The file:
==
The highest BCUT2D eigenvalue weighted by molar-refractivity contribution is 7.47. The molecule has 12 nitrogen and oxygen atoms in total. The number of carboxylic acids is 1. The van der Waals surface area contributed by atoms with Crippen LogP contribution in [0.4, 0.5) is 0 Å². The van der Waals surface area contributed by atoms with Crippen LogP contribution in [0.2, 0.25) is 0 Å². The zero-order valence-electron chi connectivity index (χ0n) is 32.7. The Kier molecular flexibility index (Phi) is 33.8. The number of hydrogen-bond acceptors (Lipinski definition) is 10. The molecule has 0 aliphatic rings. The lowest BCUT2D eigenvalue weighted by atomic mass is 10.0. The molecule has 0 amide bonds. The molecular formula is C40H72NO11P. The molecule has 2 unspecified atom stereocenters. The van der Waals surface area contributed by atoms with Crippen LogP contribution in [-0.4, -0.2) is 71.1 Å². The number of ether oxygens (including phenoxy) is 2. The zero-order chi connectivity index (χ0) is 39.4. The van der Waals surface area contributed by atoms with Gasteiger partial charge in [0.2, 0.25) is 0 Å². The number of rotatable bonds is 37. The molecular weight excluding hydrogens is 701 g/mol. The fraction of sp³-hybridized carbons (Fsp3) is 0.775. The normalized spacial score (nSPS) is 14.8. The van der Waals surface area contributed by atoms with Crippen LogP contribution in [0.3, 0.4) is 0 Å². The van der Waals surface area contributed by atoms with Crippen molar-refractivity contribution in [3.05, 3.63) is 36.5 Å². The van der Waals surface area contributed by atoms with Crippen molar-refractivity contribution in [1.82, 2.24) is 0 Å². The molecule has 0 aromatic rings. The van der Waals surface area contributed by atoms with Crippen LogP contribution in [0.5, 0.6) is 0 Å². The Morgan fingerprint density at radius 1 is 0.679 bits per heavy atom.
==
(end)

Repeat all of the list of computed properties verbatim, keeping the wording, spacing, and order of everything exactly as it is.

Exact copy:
The highest BCUT2D eigenvalue weighted by molar-refractivity contribution is 7.47. The molecule has 12 nitrogen and oxygen atoms in total. The number of carboxylic acids is 1. The van der Waals surface area contributed by atoms with Crippen LogP contribution in [0.4, 0.5) is 0 Å². The van der Waals surface area contributed by atoms with Crippen LogP contribution in [0.2, 0.25) is 0 Å². The zero-order valence-electron chi connectivity index (χ0n) is 32.7. The Kier molecular flexibility index (Phi) is 33.8. The number of hydrogen-bond acceptors (Lipinski definition) is 10. The molecule has 0 aliphatic rings. The lowest BCUT2D eigenvalue weighted by atomic mass is 10.0. The molecule has 0 amide bonds. The molecular formula is C40H72NO11P. The molecule has 2 unspecified atom stereocenters. The van der Waals surface area contributed by atoms with Crippen LogP contribution in [-0.4, -0.2) is 71.1 Å². The number of ether oxygens (including phenoxy) is 2. The zero-order chi connectivity index (χ0) is 39.4. The van der Waals surface area contributed by atoms with Gasteiger partial charge in [0.2, 0.25) is 0 Å². The number of rotatable bonds is 37. The molecular weight excluding hydrogens is 701 g/mol. The fraction of sp³-hybridized carbons (Fsp3) is 0.775. The normalized spacial score (nSPS) is 14.8. The van der Waals surface area contributed by atoms with Crippen LogP contribution in [0.3, 0.4) is 0 Å². The van der Waals surface area contributed by atoms with Crippen molar-refractivity contribution in [3.05, 3.63) is 36.5 Å². The van der Waals surface area contributed by atoms with Crippen molar-refractivity contribution in [1.82, 2.24) is 0 Å². The molecule has 0 aromatic rings. The van der Waals surface area contributed by atoms with Crippen LogP contribution in [0.5, 0.6) is 0 Å². The Morgan fingerprint density at radius 1 is 0.679 bits per heavy atom.